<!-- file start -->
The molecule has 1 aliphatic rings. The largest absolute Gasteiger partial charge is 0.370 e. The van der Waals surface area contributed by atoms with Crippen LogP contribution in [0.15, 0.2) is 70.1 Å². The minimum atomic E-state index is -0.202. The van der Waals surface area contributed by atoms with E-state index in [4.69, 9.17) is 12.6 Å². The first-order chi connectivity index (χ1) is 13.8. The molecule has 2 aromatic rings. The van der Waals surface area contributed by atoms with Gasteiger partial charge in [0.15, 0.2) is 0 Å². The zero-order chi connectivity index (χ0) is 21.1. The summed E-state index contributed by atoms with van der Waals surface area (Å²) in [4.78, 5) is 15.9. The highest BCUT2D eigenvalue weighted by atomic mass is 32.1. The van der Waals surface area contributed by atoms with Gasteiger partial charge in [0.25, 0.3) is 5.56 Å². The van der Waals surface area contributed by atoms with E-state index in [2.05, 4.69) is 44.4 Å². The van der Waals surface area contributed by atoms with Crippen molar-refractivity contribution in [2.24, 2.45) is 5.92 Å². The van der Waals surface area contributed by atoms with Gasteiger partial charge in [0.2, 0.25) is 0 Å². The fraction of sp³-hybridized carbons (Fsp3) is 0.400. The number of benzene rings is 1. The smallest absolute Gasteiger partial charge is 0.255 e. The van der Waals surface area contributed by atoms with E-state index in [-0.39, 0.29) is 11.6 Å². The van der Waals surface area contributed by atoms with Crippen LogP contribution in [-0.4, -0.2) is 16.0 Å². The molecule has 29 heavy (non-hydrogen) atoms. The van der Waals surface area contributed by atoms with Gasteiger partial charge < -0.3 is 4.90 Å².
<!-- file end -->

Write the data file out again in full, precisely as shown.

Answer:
The molecule has 1 aliphatic rings. The largest absolute Gasteiger partial charge is 0.370 e. The van der Waals surface area contributed by atoms with Crippen LogP contribution in [0.15, 0.2) is 70.1 Å². The minimum atomic E-state index is -0.202. The van der Waals surface area contributed by atoms with E-state index in [4.69, 9.17) is 12.6 Å². The first-order chi connectivity index (χ1) is 13.8. The molecule has 2 aromatic rings. The van der Waals surface area contributed by atoms with Gasteiger partial charge in [0.15, 0.2) is 0 Å². The zero-order chi connectivity index (χ0) is 21.1. The summed E-state index contributed by atoms with van der Waals surface area (Å²) in [4.78, 5) is 15.9. The highest BCUT2D eigenvalue weighted by atomic mass is 32.1. The van der Waals surface area contributed by atoms with Gasteiger partial charge in [0.25, 0.3) is 5.56 Å². The van der Waals surface area contributed by atoms with E-state index in [2.05, 4.69) is 44.4 Å². The van der Waals surface area contributed by atoms with Crippen molar-refractivity contribution in [2.24, 2.45) is 5.92 Å². The van der Waals surface area contributed by atoms with Gasteiger partial charge in [0.2, 0.25) is 0 Å². The fraction of sp³-hybridized carbons (Fsp3) is 0.400. The number of benzene rings is 1. The smallest absolute Gasteiger partial charge is 0.255 e. The van der Waals surface area contributed by atoms with E-state index in [-0.39, 0.29) is 11.6 Å². The van der Waals surface area contributed by atoms with Crippen LogP contribution in [-0.4, -0.2) is 16.0 Å². The molecule has 29 heavy (non-hydrogen) atoms. The van der Waals surface area contributed by atoms with Gasteiger partial charge < -0.3 is 4.90 Å².